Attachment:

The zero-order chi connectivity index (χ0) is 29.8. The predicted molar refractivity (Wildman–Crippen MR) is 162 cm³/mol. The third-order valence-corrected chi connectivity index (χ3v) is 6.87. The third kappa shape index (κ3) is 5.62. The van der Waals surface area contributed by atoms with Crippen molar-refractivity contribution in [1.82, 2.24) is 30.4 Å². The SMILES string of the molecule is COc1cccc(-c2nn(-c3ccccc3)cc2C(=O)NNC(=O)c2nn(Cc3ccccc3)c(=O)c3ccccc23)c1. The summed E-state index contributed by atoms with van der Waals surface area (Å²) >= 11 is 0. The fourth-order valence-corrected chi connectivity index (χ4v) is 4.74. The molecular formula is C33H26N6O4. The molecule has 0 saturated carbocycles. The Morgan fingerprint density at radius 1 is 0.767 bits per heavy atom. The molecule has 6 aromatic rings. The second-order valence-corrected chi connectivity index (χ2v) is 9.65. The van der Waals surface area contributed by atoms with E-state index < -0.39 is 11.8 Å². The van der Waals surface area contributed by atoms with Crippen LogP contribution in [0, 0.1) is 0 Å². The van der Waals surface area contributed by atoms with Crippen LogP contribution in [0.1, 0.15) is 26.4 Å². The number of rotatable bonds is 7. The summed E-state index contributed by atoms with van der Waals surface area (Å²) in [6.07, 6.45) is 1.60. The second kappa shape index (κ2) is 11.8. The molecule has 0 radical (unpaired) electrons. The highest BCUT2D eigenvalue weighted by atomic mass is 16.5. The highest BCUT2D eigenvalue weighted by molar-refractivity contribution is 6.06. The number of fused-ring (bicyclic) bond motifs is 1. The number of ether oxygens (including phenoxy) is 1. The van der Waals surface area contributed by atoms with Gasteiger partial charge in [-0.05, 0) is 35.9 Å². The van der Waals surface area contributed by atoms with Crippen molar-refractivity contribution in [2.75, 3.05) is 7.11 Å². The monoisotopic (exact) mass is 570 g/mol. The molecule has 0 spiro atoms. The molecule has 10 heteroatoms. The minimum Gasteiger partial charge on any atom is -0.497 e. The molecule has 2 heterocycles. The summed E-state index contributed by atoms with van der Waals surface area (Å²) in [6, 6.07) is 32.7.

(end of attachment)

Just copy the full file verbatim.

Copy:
The zero-order chi connectivity index (χ0) is 29.8. The predicted molar refractivity (Wildman–Crippen MR) is 162 cm³/mol. The third-order valence-corrected chi connectivity index (χ3v) is 6.87. The third kappa shape index (κ3) is 5.62. The van der Waals surface area contributed by atoms with Crippen molar-refractivity contribution in [1.82, 2.24) is 30.4 Å². The SMILES string of the molecule is COc1cccc(-c2nn(-c3ccccc3)cc2C(=O)NNC(=O)c2nn(Cc3ccccc3)c(=O)c3ccccc23)c1. The summed E-state index contributed by atoms with van der Waals surface area (Å²) >= 11 is 0. The fourth-order valence-corrected chi connectivity index (χ4v) is 4.74. The molecular formula is C33H26N6O4. The molecule has 0 saturated carbocycles. The Morgan fingerprint density at radius 1 is 0.767 bits per heavy atom. The molecule has 6 aromatic rings. The second-order valence-corrected chi connectivity index (χ2v) is 9.65. The van der Waals surface area contributed by atoms with E-state index < -0.39 is 11.8 Å². The van der Waals surface area contributed by atoms with Crippen LogP contribution in [0, 0.1) is 0 Å². The van der Waals surface area contributed by atoms with Crippen LogP contribution in [0.1, 0.15) is 26.4 Å². The number of rotatable bonds is 7. The summed E-state index contributed by atoms with van der Waals surface area (Å²) in [6.07, 6.45) is 1.60. The second kappa shape index (κ2) is 11.8. The molecule has 0 radical (unpaired) electrons. The highest BCUT2D eigenvalue weighted by atomic mass is 16.5. The highest BCUT2D eigenvalue weighted by molar-refractivity contribution is 6.06. The number of fused-ring (bicyclic) bond motifs is 1. The number of ether oxygens (including phenoxy) is 1. The van der Waals surface area contributed by atoms with Gasteiger partial charge in [-0.05, 0) is 35.9 Å². The van der Waals surface area contributed by atoms with Crippen molar-refractivity contribution in [2.75, 3.05) is 7.11 Å². The monoisotopic (exact) mass is 570 g/mol. The molecule has 0 spiro atoms. The molecule has 10 heteroatoms. The minimum Gasteiger partial charge on any atom is -0.497 e. The molecule has 2 heterocycles. The summed E-state index contributed by atoms with van der Waals surface area (Å²) in [6, 6.07) is 32.7.